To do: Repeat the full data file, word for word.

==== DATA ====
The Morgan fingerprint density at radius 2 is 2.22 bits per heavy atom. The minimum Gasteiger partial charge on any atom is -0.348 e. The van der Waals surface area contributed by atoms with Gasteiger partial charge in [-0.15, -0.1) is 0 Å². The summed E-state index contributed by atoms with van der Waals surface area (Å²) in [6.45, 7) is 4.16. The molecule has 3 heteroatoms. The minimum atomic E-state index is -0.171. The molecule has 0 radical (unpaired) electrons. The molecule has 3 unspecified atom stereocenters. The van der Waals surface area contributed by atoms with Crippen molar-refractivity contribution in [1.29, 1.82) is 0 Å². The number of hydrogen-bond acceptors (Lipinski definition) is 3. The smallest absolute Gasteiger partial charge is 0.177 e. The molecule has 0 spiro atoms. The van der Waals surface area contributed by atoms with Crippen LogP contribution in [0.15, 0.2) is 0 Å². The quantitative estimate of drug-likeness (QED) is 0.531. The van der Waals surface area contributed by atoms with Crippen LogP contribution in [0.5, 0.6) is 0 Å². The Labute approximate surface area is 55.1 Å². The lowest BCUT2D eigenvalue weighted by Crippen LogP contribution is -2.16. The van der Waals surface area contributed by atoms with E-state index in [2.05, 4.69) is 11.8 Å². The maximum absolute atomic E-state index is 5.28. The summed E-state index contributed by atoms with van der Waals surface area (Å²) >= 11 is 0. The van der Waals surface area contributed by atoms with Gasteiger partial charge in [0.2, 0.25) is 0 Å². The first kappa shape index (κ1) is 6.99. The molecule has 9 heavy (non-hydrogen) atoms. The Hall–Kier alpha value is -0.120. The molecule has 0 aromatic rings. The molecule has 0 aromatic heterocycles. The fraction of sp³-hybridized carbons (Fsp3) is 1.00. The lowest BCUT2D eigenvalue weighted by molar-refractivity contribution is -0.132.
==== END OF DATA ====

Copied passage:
The Morgan fingerprint density at radius 2 is 2.22 bits per heavy atom. The minimum Gasteiger partial charge on any atom is -0.348 e. The van der Waals surface area contributed by atoms with Gasteiger partial charge in [-0.15, -0.1) is 0 Å². The summed E-state index contributed by atoms with van der Waals surface area (Å²) in [6.45, 7) is 4.16. The molecule has 3 heteroatoms. The minimum atomic E-state index is -0.171. The molecule has 0 radical (unpaired) electrons. The molecule has 3 unspecified atom stereocenters. The van der Waals surface area contributed by atoms with Crippen molar-refractivity contribution in [1.29, 1.82) is 0 Å². The number of hydrogen-bond acceptors (Lipinski definition) is 3. The smallest absolute Gasteiger partial charge is 0.177 e. The molecule has 0 spiro atoms. The van der Waals surface area contributed by atoms with Crippen LogP contribution in [0.15, 0.2) is 0 Å². The quantitative estimate of drug-likeness (QED) is 0.531. The van der Waals surface area contributed by atoms with Crippen LogP contribution in [0.5, 0.6) is 0 Å². The Labute approximate surface area is 55.1 Å². The lowest BCUT2D eigenvalue weighted by Crippen LogP contribution is -2.16. The van der Waals surface area contributed by atoms with E-state index in [2.05, 4.69) is 11.8 Å². The maximum absolute atomic E-state index is 5.28. The summed E-state index contributed by atoms with van der Waals surface area (Å²) >= 11 is 0. The van der Waals surface area contributed by atoms with Gasteiger partial charge in [0.2, 0.25) is 0 Å². The first kappa shape index (κ1) is 6.99. The molecule has 9 heavy (non-hydrogen) atoms. The Hall–Kier alpha value is -0.120. The molecule has 0 aromatic rings. The molecule has 0 aromatic heterocycles. The fraction of sp³-hybridized carbons (Fsp3) is 1.00. The lowest BCUT2D eigenvalue weighted by molar-refractivity contribution is -0.132.